Camping in Rhode Island
By Alex Murphy
Rhode Island, best known as the smallest U.S. State, is just over 1,200 square miles, making it smaller than some U.S. cities and Yellowstone National Park! However, as with many New England states, Rhode Island is full of history and culture. Plus, a significant part of the state is made up of water and has an abundance of beach access for campers visiting Rhode Island campgrounds.
Here's a look at the best camping in the Ocean State.
See a map of all camping in Rhode Island.
Rhode Island State Parks
Not surprisingly, many Rhode Island State Parks along the coast offer camping and sightseeing along the Atlantic Ocean. Many of these State Beaches are some of the best Rhode Island Campgrounds.
Charlestown Breachway State Park is one of the more popular destinations with plenty of RV camping sites. This beach is located on the Block Island Sound, and visitors can enjoy saltwater fishing and ocean swimming during the peak camping season. Be sure to book camping reservations early because the park does fill up, and it's important to note that not all of Rhode Island's State Beaches offer camping, such as East Matunuck State Beach, which is only open for day use.
Slightly away from the coast, visitors will find another camping area at Burlingame State Campground, which also has hiking trails and water access on a local pond. This State Park has tent sites and dry camping RV sites.
Rhode Island RV Parks
Another way to enjoy water sports and swimming areas along the coast is while camping at Rhode Island RV Parks.
Both Melville Ponds Campground and Meadowlark RV Park are located on Aquidneck Island in the southeast corner of the state and are probably best known for cities like Newport and quaint New England harbor towns.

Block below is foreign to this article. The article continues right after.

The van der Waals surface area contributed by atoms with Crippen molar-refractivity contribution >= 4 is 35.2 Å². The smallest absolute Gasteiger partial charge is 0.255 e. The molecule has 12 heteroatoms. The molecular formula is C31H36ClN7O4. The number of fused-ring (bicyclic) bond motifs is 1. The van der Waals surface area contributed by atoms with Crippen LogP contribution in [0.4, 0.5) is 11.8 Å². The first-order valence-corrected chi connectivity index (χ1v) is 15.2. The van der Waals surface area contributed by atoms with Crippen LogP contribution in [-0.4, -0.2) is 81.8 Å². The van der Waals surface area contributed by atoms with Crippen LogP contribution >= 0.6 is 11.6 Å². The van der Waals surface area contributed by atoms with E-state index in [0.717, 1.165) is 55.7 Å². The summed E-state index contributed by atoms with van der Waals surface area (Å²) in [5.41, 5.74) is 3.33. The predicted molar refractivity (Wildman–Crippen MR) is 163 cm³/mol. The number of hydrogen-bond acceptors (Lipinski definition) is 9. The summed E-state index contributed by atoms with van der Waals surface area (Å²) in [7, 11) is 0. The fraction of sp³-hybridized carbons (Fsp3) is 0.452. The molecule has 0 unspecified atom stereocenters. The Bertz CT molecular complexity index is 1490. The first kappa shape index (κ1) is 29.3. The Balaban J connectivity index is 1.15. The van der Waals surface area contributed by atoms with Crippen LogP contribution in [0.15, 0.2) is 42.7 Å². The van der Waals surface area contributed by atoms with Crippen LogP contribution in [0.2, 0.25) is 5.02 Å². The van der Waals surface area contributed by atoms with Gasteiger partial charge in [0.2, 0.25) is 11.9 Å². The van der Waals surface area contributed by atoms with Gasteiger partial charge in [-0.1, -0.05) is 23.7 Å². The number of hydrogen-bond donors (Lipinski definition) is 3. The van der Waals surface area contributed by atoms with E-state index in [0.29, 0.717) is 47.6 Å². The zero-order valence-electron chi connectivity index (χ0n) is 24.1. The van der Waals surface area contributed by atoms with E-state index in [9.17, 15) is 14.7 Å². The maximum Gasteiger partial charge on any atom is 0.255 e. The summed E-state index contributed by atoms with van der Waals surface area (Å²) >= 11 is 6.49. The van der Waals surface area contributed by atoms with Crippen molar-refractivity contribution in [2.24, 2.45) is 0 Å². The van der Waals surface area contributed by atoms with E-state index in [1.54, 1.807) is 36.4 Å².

A few other RV parks are located further north in the state, including Oak Leaf Family Campground.
Rhode Island National Parks
When it comes to National Parks in Rhode Island, everything is focused on history, from the early settlers to the Industrial Revolution. Here are some of the spots to enjoy history.
- Blackstone River Valley Historical Park is shared with Massachusetts and offers a glimpse into early textile mills and similar items as the Industrial Revolution began.
- Roger Williams National Memorial commemorates the founding of the modern state that started with Roger Williams and the colonial settlement of Providence, which is now the state's largest city.
- Touro Synagogue Historic Site is the oldest synagogue in the United States.
Free Camping in Rhode Island
Unfortunately, free camping in Rhode Island is not easy to come by, and the best options are across the state line in Connecticut.
Closest to the coast, you'll find North Stonington Rest Area Southbound. While the only thing provided is a parking spot, the area does provide easy access to get back on I-95.
Further north but still along the CT and RI state line is Beach Pond Boat Ramp Area that lets visitors enjoy picnic areas and a freshwater beach.
National Forests in Rhode Island
The National Forest Service does not manage any land in Rhode Island.